Chicago Indymedia :
Chicago Indymedia

LOCAL Announcement :: Peace

Chicago ISO Statement on the October 27th Demonstration

...The reason we are withdrawing our endorsement is because of the invitations extended to certain politicians to speak, especially senators Richard Durbin and Barack Obama....
Statement of the Chicago International Socialist Organization on the Chicago October 27th regional antiwar demonstration

Mass protests are desperately needed to galvanize a growing antiwar majority to end the occupations of Iraq and Afghanistan. More than four years into the occupation of Iraq, upwards of 27,000 U.S. soldiers have been wounded and more than 3,700 have been killed. One million Iraqis have died.

It is the hope of the International Socialist Organization (ISO) that the October 27th United for Peace and Justice (UFPJ) regional demonstration in Chicago will bring out large numbers against this barbaric war. The ISO certainly intends to mobilize and build for the protest.

Two incompatible political agendas

However, it is quite clear that there will be two incompatible political agendas present on October 27. On the one hand, people from the various endorsing organizations and beyond will be present to voice their opposition to the war. Many have worked tirelessly to oppose the war.

On the other hand, Democratic Party politicians who have repeatedly proven their fidelity to the Iraq War have been invited to speak. This has become an even greater problem, as the dominant forces in the leadership of the Democratic Party prepare, not to end the war, but to “take it over” from the Bush Administration after the 2008 election.

These invitations only serve to direct the energies and anger of the antiwar movement—once again—into support for politicians who have no intention of ending the occupations of Iraq and Afghanistan.

Withdrawing our endorsement

It has long been the ISO’s policy to support any genuine antiwar protest. Nor do we oppose inviting politicians to speak if they have shown themselves to oppose the war, whatever other, often very significant, disagreements we may have with them.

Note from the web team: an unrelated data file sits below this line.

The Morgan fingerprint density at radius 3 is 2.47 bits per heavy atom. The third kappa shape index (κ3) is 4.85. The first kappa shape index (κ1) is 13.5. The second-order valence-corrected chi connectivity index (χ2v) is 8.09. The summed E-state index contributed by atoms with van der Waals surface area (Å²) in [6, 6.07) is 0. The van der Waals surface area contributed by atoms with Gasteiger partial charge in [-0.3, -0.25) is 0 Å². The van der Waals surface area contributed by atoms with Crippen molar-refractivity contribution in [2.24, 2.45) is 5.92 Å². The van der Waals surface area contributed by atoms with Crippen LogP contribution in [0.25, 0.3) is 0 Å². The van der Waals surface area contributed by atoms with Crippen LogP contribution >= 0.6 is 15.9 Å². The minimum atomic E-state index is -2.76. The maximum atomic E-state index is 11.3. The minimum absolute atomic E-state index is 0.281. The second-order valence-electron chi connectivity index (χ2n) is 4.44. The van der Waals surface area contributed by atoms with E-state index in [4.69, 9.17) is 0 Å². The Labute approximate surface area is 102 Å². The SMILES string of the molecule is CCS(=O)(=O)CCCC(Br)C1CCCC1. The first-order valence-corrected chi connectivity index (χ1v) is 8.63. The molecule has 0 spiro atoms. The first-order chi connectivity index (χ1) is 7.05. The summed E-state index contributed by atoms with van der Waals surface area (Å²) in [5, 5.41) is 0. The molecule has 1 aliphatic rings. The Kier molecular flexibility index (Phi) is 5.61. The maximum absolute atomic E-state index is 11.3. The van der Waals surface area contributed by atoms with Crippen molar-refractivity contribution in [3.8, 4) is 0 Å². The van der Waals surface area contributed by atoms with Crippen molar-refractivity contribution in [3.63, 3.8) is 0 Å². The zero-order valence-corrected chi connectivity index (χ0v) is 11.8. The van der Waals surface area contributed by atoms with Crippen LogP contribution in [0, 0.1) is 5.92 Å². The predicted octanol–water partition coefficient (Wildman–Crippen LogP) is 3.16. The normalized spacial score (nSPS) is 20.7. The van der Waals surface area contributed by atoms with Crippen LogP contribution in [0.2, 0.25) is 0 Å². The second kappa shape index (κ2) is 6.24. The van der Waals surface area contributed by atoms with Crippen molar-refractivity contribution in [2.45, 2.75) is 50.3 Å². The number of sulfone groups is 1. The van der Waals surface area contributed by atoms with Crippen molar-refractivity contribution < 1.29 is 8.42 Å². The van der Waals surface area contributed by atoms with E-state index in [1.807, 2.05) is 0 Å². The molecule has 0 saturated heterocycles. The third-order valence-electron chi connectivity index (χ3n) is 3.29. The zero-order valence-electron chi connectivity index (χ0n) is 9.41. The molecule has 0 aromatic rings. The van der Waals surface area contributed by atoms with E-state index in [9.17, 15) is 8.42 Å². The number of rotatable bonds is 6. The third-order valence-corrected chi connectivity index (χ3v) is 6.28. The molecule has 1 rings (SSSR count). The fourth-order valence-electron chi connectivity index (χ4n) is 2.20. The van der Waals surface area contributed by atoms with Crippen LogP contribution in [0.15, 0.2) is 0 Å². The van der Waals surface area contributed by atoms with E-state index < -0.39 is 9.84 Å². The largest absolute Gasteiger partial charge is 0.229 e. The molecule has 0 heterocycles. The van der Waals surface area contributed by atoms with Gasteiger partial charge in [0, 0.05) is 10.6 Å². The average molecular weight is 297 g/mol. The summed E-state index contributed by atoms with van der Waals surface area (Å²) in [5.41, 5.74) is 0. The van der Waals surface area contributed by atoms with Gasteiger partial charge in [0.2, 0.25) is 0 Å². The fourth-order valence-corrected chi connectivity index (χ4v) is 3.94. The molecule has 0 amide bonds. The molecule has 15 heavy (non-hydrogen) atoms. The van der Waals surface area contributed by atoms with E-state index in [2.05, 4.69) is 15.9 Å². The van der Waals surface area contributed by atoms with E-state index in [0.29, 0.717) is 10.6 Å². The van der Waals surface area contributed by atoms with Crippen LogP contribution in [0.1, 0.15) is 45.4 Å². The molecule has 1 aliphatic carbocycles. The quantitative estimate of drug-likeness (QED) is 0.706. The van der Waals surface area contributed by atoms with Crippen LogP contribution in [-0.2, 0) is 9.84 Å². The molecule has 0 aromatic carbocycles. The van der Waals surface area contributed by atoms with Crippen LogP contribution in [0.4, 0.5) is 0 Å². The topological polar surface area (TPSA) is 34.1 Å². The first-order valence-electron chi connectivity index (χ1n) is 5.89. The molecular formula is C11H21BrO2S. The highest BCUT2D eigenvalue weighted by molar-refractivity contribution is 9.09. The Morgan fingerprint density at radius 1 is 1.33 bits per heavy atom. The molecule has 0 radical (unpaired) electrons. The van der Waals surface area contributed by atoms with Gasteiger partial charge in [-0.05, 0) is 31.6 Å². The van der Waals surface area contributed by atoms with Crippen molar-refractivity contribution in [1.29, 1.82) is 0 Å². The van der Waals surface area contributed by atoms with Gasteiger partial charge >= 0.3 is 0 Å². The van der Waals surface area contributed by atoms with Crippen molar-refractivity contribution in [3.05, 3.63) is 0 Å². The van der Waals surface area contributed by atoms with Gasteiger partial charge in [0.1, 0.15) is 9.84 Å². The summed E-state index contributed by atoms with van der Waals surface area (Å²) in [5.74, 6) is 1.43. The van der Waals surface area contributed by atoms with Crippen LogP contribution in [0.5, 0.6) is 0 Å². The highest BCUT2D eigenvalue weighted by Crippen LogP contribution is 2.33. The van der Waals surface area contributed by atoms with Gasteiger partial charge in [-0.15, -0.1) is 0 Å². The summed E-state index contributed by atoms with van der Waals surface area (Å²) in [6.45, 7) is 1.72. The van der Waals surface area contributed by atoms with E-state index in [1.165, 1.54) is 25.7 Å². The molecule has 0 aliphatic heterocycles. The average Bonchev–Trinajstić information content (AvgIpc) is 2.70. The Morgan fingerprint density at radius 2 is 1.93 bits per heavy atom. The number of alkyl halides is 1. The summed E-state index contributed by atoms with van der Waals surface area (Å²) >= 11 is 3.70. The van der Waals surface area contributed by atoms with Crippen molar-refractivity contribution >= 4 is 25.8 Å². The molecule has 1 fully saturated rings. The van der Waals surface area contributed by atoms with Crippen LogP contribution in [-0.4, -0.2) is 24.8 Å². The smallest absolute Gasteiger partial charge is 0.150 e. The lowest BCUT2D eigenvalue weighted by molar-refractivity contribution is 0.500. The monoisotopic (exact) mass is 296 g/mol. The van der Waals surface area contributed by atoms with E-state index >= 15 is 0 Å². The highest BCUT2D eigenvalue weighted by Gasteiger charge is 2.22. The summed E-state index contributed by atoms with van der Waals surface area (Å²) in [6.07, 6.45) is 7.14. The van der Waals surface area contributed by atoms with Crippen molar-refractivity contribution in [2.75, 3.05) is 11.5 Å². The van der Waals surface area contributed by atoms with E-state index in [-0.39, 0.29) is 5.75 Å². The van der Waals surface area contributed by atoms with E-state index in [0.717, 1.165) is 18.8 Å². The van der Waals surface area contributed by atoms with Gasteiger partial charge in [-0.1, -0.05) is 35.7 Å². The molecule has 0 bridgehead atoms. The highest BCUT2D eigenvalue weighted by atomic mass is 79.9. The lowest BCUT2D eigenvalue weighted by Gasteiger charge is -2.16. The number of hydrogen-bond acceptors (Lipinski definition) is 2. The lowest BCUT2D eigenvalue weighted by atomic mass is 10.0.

From the beginning, however, we have had serious concerns about the way in which the local October 27th antiwar demonstration had been organized. We were told we could participate in organizing only if we did not raise any meaningful disagreements. We, of course, decided that we could not accept those limitations and have not participated in the organizing meetings. Nevertheless, we eventually decided to endorse the event and mobilize for it.

While we intend to build and mobilize for the protest, we must withdraw our endorsement of the Chicago demonstration.

This protest has been organized in such a way as to freeze out left-wing organizations and individuals, under the false assumption that the left or slogans around issues such as Palestine or Afghanistan have “frightened” away ordinary people in past Chicago protests. This is an elitist approach and a false assessment of many past protests organized successfully, in part, by the left.

The problem with Durbin, Obama and Daley

We are not in disagreement with the main demands of the protest, though we would have wanted them to reflect more opposition to broader issues of U.S. imperialism in the Middle East. The reason we are withdrawing our endorsement is because of the invitations extended to certain politicians to speak, especially senators Richard Durbin and Barack Obama.

Over the summer a number of antiwar protests were held at Senator Richard Durbin’s Chicago offices, organized by groups such as the American Friends Service Committee, Voices for Creative Nonviolence and the Campus Antiwar Network, among others. These protests included sit-ins, and some included non-violent civil disobedience and arrests.